• Legend Fades to Myth: The achievements of the First World State — a civilization based in massive tower-cities, obsessed with aircraft and destroyed by mass riots and plagues — quickly fade to dim myth during the First Dark Age, whose barbaric inhabitants recall the past as a time of flying palaces, winged men and arrogant people who were struck down for trying fly to the stars to oust the gods.
  • Logical Weakness: A recurring theme. Each species and culture tends to develop weaknesses related to their strengths. For example, the Second Men were so strongly spiritual and high-minded that they ultimately sank into a species-wide depression that prevented them from recovering from their Pyrrhic Victory over the Martians, and were replaced by the feral Third Men.
  • Long-Lived: Several future human species develop extremely long lifespans. The Fifth Men were created with three thousand-year lifespans and later increased their life expectancy to fifty thousand years. The Eighteenth Men typically live for a quarter of a million years.
  • Look on My Works, Ye Mighty, and Despair: Grand marvels are described, the ruins and relics of which occasionally stumbled upon by Man's descendants.
  • Maniac Monkeys: The sapient monkeys are possessed of a large selection of unpleasant traits, including immense avarice, high aggressiveness and bellicosity, a delight in chaos and mischief and an almost sociopathic inability to process the experiences of other beings. They consequently tend to be very cruel to theie subhuman livestock, which they routinely force into humiliating, obscene or painful situations, and react with offended rage when they lash out. They also often bait, trick and harass each other in gleeful and sometimes deadly confrontations.
  • Mars Needs Water: This one of the reasons why the Martians try to colonize Earth.
  • Medieval Stasis: Happens repeatedly to many races after the Early First Men, because only them (us) had access to immense reserves of coal and oil all over the planet. These exhausted, it was difficult for successors to rise above a pre-industrial level of technology; generally, most cultures never got beyond a sophisticated version of the Early Modern Era (1500-1750 AD equivalent).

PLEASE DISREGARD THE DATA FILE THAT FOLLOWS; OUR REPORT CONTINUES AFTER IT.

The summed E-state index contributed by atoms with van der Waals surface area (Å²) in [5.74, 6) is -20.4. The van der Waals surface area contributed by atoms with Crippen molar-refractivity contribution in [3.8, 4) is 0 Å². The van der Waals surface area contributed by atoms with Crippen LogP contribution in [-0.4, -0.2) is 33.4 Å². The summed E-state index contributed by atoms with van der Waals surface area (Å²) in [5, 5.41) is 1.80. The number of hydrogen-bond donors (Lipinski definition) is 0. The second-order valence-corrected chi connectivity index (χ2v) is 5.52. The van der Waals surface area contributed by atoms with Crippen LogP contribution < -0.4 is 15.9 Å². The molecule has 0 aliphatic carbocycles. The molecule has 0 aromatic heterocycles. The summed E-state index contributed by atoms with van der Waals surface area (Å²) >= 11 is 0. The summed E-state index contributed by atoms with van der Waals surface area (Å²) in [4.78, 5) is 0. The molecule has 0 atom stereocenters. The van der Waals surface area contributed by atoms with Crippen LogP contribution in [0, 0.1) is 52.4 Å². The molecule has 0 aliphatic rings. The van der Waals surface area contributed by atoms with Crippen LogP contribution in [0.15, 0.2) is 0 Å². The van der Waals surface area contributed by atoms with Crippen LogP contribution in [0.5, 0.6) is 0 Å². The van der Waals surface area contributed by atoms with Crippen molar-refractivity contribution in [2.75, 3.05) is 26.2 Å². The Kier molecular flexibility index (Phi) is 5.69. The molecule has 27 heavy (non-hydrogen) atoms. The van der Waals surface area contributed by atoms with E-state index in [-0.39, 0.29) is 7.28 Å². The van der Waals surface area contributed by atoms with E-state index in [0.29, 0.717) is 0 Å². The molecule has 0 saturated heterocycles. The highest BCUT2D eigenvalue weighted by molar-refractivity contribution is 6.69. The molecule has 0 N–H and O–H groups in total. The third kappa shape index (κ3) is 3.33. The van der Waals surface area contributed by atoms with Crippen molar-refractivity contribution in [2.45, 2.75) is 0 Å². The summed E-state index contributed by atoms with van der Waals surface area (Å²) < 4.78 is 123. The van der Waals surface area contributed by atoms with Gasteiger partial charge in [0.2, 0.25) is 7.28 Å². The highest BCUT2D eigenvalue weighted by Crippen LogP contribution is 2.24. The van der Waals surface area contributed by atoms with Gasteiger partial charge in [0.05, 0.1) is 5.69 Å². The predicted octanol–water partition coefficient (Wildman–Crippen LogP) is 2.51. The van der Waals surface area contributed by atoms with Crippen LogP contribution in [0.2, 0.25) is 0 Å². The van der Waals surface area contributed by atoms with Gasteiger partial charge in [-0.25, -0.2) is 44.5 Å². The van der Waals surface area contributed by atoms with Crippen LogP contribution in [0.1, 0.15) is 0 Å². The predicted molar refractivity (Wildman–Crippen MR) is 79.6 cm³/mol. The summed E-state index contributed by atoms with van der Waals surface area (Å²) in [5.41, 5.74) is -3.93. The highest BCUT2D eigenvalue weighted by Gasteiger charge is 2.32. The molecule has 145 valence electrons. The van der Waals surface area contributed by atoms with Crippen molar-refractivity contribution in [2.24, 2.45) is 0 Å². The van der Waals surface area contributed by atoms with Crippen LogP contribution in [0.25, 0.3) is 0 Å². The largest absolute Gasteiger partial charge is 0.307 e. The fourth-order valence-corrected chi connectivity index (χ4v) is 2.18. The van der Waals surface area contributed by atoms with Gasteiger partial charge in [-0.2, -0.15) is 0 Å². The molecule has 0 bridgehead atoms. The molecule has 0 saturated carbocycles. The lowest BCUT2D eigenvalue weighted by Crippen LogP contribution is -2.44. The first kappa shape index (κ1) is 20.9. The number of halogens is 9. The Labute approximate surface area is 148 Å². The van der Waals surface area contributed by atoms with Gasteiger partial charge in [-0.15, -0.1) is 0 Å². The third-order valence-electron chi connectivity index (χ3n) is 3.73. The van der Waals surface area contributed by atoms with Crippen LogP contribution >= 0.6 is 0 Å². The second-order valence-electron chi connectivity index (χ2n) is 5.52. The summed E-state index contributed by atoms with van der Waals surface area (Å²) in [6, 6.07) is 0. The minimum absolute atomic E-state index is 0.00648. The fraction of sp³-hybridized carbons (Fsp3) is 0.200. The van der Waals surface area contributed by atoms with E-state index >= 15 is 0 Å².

• Metal-Poor Planet: Earth itself becomes this due to the Early First Men (meaning modern-day humanity up until the collapse of the world state four thousand years hence) exhausting all metal deposits in the shallow crust (alongside all coal and oil deposits, for that matter). Thus, after the collapse of global civilization, humanity has no readily accessible sources of workable metal and remains stuck in a stone-age agricultural state for millennia. This is eventually resolved when the devastating eruptions that destroyed the last First Man civilization scatter layers of metal-rich debris throughout the Earth's surface.
  • Mindlink Mates: Normal in one of the 96-fold Group Marriages of the Eighteenth Men.
  • Modern Stasis: Happens to many cultures which manage to get past Medieval Stasis, because in the Stapledon Verse nuclear energy is very difficult and dangerous to achieve, usually requiring super-intellect to attain without self-destruction. Generally this leads to a World State, which endures for some millennia before collapsing due to civil war, plague or more exotic problems.
  • My Brain Is Big:
    • A frequent theme of the higher Races of Man, for the reason that their vast intellects require larger brains than ours to produce. Stapledon sees some of the problems with this as well. He also avoids the common early sci-fi misconception that evolving a giant brain will necessarily result in an atrophied body to go with it; while the Fourth Men have gigantic brains and atrophied vestigial bodies, they also have enormous factory-sized life support systems to provide them with oxygen and nutrition. When they design the Fifth Men to be their tools, they give them large brains (compared to the baseline First Men standard) and they understand that they will need giant-sized bodies to carry and sustain them.
    • The Second Men have bigger brains, and are smarter on the average than the First Men, but suffer from physiological problems related to their large brains.
    • The Third Men deliberately create the Fourth Men, who are essentially brains so big that they require whole towers to house them and the associated life-support apparatus. The Fourth Men have huge extensible eyes and hands as well.